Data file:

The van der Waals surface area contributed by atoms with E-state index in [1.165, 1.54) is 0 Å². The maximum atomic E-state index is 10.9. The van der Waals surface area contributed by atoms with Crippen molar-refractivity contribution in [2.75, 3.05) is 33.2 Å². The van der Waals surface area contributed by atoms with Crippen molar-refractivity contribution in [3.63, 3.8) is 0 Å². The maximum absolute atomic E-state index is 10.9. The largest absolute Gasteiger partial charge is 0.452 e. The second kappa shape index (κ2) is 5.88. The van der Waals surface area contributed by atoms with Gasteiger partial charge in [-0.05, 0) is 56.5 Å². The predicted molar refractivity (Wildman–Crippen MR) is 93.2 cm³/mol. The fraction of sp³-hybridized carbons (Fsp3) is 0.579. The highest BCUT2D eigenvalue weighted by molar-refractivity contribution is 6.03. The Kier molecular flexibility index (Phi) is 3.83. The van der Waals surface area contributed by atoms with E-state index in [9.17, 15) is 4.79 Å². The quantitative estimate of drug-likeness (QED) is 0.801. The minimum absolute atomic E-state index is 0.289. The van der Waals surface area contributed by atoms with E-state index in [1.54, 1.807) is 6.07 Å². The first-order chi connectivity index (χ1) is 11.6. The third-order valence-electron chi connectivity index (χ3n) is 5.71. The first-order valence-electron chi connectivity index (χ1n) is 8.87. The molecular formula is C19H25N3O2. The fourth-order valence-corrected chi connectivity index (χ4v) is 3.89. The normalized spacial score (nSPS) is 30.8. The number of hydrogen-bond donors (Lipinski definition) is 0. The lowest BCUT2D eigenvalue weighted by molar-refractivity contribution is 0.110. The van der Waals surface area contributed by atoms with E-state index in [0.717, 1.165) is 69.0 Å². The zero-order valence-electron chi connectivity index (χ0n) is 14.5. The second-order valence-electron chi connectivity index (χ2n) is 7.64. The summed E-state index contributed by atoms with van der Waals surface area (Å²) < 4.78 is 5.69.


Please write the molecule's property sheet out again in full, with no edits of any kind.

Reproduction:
The van der Waals surface area contributed by atoms with E-state index in [1.165, 1.54) is 0 Å². The maximum atomic E-state index is 10.9. The van der Waals surface area contributed by atoms with Crippen molar-refractivity contribution in [2.75, 3.05) is 33.2 Å². The van der Waals surface area contributed by atoms with Crippen molar-refractivity contribution in [3.63, 3.8) is 0 Å². The maximum absolute atomic E-state index is 10.9. The largest absolute Gasteiger partial charge is 0.452 e. The second kappa shape index (κ2) is 5.88. The van der Waals surface area contributed by atoms with Gasteiger partial charge in [-0.05, 0) is 56.5 Å². The predicted molar refractivity (Wildman–Crippen MR) is 93.2 cm³/mol. The fraction of sp³-hybridized carbons (Fsp3) is 0.579. The highest BCUT2D eigenvalue weighted by molar-refractivity contribution is 6.03. The Kier molecular flexibility index (Phi) is 3.83. The van der Waals surface area contributed by atoms with E-state index in [9.17, 15) is 4.79 Å². The quantitative estimate of drug-likeness (QED) is 0.801. The minimum absolute atomic E-state index is 0.289. The van der Waals surface area contributed by atoms with E-state index in [1.54, 1.807) is 6.07 Å². The first-order chi connectivity index (χ1) is 11.6. The third-order valence-electron chi connectivity index (χ3n) is 5.71. The first-order valence-electron chi connectivity index (χ1n) is 8.87. The molecular formula is C19H25N3O2. The fourth-order valence-corrected chi connectivity index (χ4v) is 3.89. The normalized spacial score (nSPS) is 30.8. The number of hydrogen-bond donors (Lipinski definition) is 0. The lowest BCUT2D eigenvalue weighted by molar-refractivity contribution is 0.110. The van der Waals surface area contributed by atoms with E-state index in [0.717, 1.165) is 69.0 Å². The zero-order valence-electron chi connectivity index (χ0n) is 14.5. The second-order valence-electron chi connectivity index (χ2n) is 7.64. The summed E-state index contributed by atoms with van der Waals surface area (Å²) < 4.78 is 5.69.